But it’s no time to nurse a delusion of grandeur. You’re in deep enough, barney. You glance back over your shoulder and confirm that the second swell resembles in all respects the one that just swept under your tailfins.


The flat of the trough leading into the second swell has arrived, and it’s time to start paddling hard to launch your ride. When you put your head down, dip your hands and stroke, your epic begins. You’re now committed. Whatever’s going to happen, will happen.


A last swift glance over your shoulder. Both hands dig deep to pull you ahead. This time, you’re not aware of your rapid shuttle on water that escalates up the towering face. Your universe has narrowed to a slot that includes the nose of your board and the rush of water below. Dig, dig, dig! Taking too many strokes doesn’t seem possible. Taking too few is the thing that you fear. You must want this ride, demonstrate that desire in full, stay intent on catching it. Right now, nothing matters more.

The horizon whips upward out of your vision, because two noses, the nose of the board and the one right between your eyes, both of them point straight at the trough. Your final hand strokes achieve zero purchase, in fact your arms are knocked back toward your waist by the shimmering, wrinkling, stretching surface that hurtles by beneath you. 

Zero gravity. Adhesion to water is gone—verticality has beaten suction. As you go weightless, it’s no struggle at all to stand up. Just pull the board below your body and plant your feet on the deck.

It’s a split-second move yet one that feels drawn out, like a dance in a dream. Time has apparently slowed, not because impulses travel along your nerves any faster, but because your nerves fire off a hundred times more frequently. Adrenalin floods your brain and your muscles, increasing strength and honing reactions. Your heart beats fast, steady and hard. Senses are dilated, making vision more acute.

A sharp jolt, a wiggle from the tail of your board! This wave’s crest, starting to pitch, tried to knock it sideways. But triple-fins on this 9’2” gun bit into the wall and corrected the kick. At least you know you’re in touch with the surface of the water, though it does not seem that way. You feel more as though you’re in free-fall, riding on empty air like a comic book Silver Surfer, as you drop, drop, drop, drop. But this ain’t no cartoon, dude, it’s the real deal, and you best land this sucker right.

Now it’s “toenails curled into the board wax” time. A huge mistake would be attempting to turn before you attain ultimate escape velocity, before you locate a good smooth swath for a bottom turn. With that fat, weighty lip chasing you down toward the trough, you have a need, a greed, for speed. Go fast!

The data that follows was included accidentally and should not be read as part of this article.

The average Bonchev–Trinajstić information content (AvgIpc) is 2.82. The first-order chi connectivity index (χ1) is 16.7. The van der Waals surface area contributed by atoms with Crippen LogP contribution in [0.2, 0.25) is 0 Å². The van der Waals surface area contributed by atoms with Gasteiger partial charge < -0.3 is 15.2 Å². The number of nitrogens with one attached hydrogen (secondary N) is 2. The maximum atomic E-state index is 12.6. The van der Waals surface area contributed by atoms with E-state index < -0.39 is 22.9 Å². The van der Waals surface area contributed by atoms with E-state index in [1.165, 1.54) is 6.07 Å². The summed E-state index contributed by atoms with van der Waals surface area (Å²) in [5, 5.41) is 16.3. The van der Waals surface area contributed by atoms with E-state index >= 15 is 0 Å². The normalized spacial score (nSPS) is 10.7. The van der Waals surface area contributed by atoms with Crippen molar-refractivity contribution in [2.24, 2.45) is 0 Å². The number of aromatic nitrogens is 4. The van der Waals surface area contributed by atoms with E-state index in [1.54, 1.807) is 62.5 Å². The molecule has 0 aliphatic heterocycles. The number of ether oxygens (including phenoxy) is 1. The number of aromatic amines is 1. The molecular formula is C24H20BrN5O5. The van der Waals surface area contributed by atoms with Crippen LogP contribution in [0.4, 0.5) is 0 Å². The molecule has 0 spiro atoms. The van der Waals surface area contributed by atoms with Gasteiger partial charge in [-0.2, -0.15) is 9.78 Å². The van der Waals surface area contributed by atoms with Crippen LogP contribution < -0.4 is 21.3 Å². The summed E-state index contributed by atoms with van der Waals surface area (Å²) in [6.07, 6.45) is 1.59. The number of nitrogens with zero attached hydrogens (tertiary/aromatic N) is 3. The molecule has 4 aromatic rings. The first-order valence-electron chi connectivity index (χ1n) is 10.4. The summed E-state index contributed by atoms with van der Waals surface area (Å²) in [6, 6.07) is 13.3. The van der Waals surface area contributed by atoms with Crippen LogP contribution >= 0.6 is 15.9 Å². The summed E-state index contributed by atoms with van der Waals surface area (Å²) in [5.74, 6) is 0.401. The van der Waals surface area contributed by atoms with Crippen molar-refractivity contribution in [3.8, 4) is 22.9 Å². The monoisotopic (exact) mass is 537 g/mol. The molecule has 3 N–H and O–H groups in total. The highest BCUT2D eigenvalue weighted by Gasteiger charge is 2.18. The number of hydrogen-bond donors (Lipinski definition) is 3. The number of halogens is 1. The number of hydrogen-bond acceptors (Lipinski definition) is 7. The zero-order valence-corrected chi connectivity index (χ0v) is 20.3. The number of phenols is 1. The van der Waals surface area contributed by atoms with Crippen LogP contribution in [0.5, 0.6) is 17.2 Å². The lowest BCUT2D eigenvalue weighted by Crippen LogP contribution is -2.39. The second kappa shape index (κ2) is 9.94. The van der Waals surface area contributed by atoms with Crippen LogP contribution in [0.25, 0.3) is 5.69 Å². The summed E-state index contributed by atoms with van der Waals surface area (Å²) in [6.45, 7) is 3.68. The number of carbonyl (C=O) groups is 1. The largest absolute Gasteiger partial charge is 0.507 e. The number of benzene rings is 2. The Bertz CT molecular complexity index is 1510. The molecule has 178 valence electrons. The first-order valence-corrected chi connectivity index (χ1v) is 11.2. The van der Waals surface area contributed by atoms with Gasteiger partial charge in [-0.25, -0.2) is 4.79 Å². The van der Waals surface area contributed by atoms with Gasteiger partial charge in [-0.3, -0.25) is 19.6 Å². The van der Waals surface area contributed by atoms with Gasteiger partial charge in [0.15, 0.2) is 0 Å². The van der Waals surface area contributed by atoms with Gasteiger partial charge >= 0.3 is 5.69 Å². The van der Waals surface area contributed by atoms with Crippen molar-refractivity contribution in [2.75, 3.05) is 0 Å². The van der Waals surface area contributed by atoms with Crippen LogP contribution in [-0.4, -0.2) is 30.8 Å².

Keep your weight forward, keep that nose down. Knees flexed, don’t be stiff. Look forward, see reverberation wavelets bouncing back from the exposed reef? And small ridges of windchop rushing up the blue wall? You need to take those hits, absorb every jolt and jitter of the board.

And now? Now? Turn now? No! Trust instinct. Look straight into the trough, focus solely on the place you need to go. Don’t think about turning down the line yet, keep on collecting speed. The pull of the rising swell has stretched and smoothed the sea surface, attenuated it, see, there’s a glassy patch coming right above the trough… Now! Lean on your toes, put a hand out toward the water almost as if you were leaning down on a solid post as Jeff does, and crank your bottom turn! 

That turn instantly rockets you back onto the towering face of the wave. But in the next heartbeat you must lean on your heels, pull off a top turn, then start slashing a cut southward across the face. And after that top turn comes a moment when you can at last truly see where you are. The fate to which you’re committed. Awed, you shift your gaze from a feathery lip just beginning to roof out overhead to an immense, blue-green wall jacking again all the way down the line to the south.


This damned wave is gorgeous, as well as the biggest, baddest swell you’ve ever been on, no lie! You fly along faster than you’ve ever ridden, going 35, maybe 40 mph. Only the inside rail and tail of your board touch the water as you streak down that aqua cliff, ribboned by bands of white foam. Shit, the sucker’s going vert right under you and in front of you too! Is the next section even makeable? Soon it will whap into another finger of the reef and jack once more, maybe even close out. By God you do know that you must go wicked fast and drop as far as the lower third of the face to harvest a burst of more speed to have any hope of making the section and the section after that… and the… well, who the hell knows?

Salty spume hovers like faint mist that stings your face as you blast through it. Eyes burn, streams of tears leak back into your hood. Although this part of your ride could appear smooth and graceful to spectators up on the bluffs, half a mile off, your board actually quivers and lurches like a runaway rail car on a warped track. How strange, that your ability to steer its course depends on such a frail relationship as the adhesion of your bootie soles to the board wax.

Behind you rumbles a blast of coarse, bass decibels as the wave’s crest crashes into The Bowl. But you can’t hear it. Your world has gone soundless. All brain activity is intent on two things: what you sense and see about your quickly shifting path ahead; and what you visualize you’re able to do about it.